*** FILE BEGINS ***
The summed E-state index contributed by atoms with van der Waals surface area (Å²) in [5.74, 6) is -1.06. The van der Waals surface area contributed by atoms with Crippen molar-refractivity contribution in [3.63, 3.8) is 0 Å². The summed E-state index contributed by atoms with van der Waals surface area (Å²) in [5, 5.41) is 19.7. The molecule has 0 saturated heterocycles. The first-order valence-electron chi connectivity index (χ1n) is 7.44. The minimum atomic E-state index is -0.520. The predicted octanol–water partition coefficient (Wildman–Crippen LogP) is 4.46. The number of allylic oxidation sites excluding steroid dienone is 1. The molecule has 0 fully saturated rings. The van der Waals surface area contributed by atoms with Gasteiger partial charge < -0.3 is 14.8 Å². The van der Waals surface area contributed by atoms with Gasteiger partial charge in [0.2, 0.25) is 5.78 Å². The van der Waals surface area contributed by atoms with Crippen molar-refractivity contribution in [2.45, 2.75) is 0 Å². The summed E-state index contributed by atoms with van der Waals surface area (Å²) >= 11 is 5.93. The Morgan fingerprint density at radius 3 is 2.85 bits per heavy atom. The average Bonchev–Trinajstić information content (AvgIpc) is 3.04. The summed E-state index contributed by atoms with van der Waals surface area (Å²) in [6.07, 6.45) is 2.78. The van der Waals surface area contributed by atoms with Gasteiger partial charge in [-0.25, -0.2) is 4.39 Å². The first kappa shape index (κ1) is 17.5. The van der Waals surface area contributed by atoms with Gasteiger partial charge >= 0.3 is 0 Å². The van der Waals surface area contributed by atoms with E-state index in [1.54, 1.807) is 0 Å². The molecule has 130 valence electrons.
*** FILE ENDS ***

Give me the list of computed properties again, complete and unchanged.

The summed E-state index contributed by atoms with van der Waals surface area (Å²) in [5.74, 6) is -1.06. The van der Waals surface area contributed by atoms with Crippen molar-refractivity contribution in [3.63, 3.8) is 0 Å². The summed E-state index contributed by atoms with van der Waals surface area (Å²) in [5, 5.41) is 19.7. The molecule has 0 saturated heterocycles. The first-order valence-electron chi connectivity index (χ1n) is 7.44. The minimum atomic E-state index is -0.520. The predicted octanol–water partition coefficient (Wildman–Crippen LogP) is 4.46. The number of allylic oxidation sites excluding steroid dienone is 1. The molecule has 0 fully saturated rings. The van der Waals surface area contributed by atoms with Gasteiger partial charge < -0.3 is 14.8 Å². The van der Waals surface area contributed by atoms with Gasteiger partial charge in [0.2, 0.25) is 5.78 Å². The van der Waals surface area contributed by atoms with Crippen molar-refractivity contribution in [2.45, 2.75) is 0 Å². The summed E-state index contributed by atoms with van der Waals surface area (Å²) >= 11 is 5.93. The Morgan fingerprint density at radius 3 is 2.85 bits per heavy atom. The average Bonchev–Trinajstić information content (AvgIpc) is 3.04. The summed E-state index contributed by atoms with van der Waals surface area (Å²) in [6.07, 6.45) is 2.78. The van der Waals surface area contributed by atoms with Gasteiger partial charge in [-0.25, -0.2) is 4.39 Å². The first kappa shape index (κ1) is 17.5. The van der Waals surface area contributed by atoms with Gasteiger partial charge >= 0.3 is 0 Å². The van der Waals surface area contributed by atoms with E-state index in [1.54, 1.807) is 0 Å². The molecule has 130 valence electrons.